[standards-jig] Jabber Icons (JEP-0038)

Iain Shigeoka iain.shigeoka at messaginglogic.com
Thu Jul 18 15:45:15 UTC 2002

On 7/17/02 7:38 PM, "Adam Theo" <theo at theoretic.com> wrote:

> Iain Shigeoka wrote:
>> Yes, since Jabber is fully committed to XML it makes sense to support
>> SVG.  Even on platforms where SVG is not supported there are free tools
>> available for converting SVG to raster formats (Batik from Apache for
>> example).  I'd put my vote in for making the standard SVG and letting
>> implementations either find an SVG renderer or SVG to raster filter.
> I chose PNG in the JEP because it was the only open and widely supported
> graphic format that I knew of. Now that SVG seems to be widely supported
> too (I'd like to make sure of this, though. Anyone have some info or
> links for me?), I'm thinking about using that instead (or should SVG be
> in addition to PNG?).

Start at www.w3c.org and go to the SVG section.  One of the main sub-pages
is "implementations" which lists many libraries, browsers, and content
editors.  The list is a bit old so there actually should be more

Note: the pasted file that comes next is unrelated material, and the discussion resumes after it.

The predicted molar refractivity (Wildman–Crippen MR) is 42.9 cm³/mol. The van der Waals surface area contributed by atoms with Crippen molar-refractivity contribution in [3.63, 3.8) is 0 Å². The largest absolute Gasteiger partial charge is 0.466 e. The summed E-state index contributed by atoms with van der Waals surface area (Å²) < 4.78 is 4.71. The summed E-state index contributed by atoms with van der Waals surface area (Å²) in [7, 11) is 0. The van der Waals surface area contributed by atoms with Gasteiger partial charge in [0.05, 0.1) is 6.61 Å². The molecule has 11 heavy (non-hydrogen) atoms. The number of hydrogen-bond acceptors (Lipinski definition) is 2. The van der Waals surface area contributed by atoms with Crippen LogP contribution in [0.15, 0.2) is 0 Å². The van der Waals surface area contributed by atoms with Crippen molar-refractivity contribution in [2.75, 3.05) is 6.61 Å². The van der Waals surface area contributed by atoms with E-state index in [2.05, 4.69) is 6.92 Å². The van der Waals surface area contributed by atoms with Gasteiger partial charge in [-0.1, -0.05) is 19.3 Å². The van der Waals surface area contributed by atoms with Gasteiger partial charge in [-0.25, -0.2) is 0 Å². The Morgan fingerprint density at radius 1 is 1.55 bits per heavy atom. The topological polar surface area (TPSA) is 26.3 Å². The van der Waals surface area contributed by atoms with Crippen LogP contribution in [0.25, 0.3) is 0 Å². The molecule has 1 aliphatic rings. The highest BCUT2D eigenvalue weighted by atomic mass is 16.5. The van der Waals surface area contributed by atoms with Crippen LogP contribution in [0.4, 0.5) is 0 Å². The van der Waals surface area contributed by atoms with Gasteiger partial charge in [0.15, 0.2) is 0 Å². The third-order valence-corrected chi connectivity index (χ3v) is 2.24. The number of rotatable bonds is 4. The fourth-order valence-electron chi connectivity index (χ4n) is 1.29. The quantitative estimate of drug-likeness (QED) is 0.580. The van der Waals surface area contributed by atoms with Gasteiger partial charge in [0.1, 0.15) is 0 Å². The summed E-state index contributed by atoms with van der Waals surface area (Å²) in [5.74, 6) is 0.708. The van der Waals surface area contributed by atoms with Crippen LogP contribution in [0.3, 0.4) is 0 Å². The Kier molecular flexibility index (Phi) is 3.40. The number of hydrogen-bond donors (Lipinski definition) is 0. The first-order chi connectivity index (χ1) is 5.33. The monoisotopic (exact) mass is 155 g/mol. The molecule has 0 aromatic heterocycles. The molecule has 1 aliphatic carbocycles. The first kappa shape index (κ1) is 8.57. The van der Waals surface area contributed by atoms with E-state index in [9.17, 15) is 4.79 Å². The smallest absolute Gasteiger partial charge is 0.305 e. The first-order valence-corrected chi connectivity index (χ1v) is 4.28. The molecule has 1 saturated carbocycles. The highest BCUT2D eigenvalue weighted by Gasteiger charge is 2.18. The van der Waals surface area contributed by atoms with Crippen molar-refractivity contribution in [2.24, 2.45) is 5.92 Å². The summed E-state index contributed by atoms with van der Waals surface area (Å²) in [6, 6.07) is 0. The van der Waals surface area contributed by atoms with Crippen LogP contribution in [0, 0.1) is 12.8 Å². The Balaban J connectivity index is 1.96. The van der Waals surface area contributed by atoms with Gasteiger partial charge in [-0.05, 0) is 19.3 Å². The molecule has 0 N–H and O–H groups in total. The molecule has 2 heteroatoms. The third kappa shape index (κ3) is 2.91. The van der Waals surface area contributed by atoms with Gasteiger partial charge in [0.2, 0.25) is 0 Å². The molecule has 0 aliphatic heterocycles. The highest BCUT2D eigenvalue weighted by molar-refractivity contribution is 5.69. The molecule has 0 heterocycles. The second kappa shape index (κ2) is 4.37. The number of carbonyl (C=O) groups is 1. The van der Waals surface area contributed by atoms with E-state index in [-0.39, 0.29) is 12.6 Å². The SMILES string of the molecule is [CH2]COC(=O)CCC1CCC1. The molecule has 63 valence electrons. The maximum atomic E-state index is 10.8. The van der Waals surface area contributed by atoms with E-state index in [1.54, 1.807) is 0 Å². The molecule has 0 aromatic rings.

implementations out now than when the list was put together.

SVG being vector rather than raster based allows scaling, provides for
effects, animation, and can be a lot more space efficient than raster
formats (especially when compressed).  Simple shapes like smileys are
trivial in SVG (3 circles and an arc) and SVG images can include embedded
raster images if you need to work with them.

A minimal SVG implementation can treat svg like a bitmap by rendering it to
one (via a gateway service if you're using a really constrained device like
a mobile phone), or use it as a scalable vector image it renders at the
appropriate scale when needed.  Advanced implementations can make SVG work
like Macromedia Flash complete with animations, actions, etc which can lead
to some really cool client behaviors...

Coming from an engineering background, one of the things I really like about
SVG is that MathML can be transformed into SVG easily making the exchange
(MathML), display (SVG) and collaborative editing (MathML) of print quality
mathematical formulae possible.  (applications like Mathematica are using
MathML as a common document exchange format).  I've also noticed that
several UML programs are starting to export UML diagrams as SVG.


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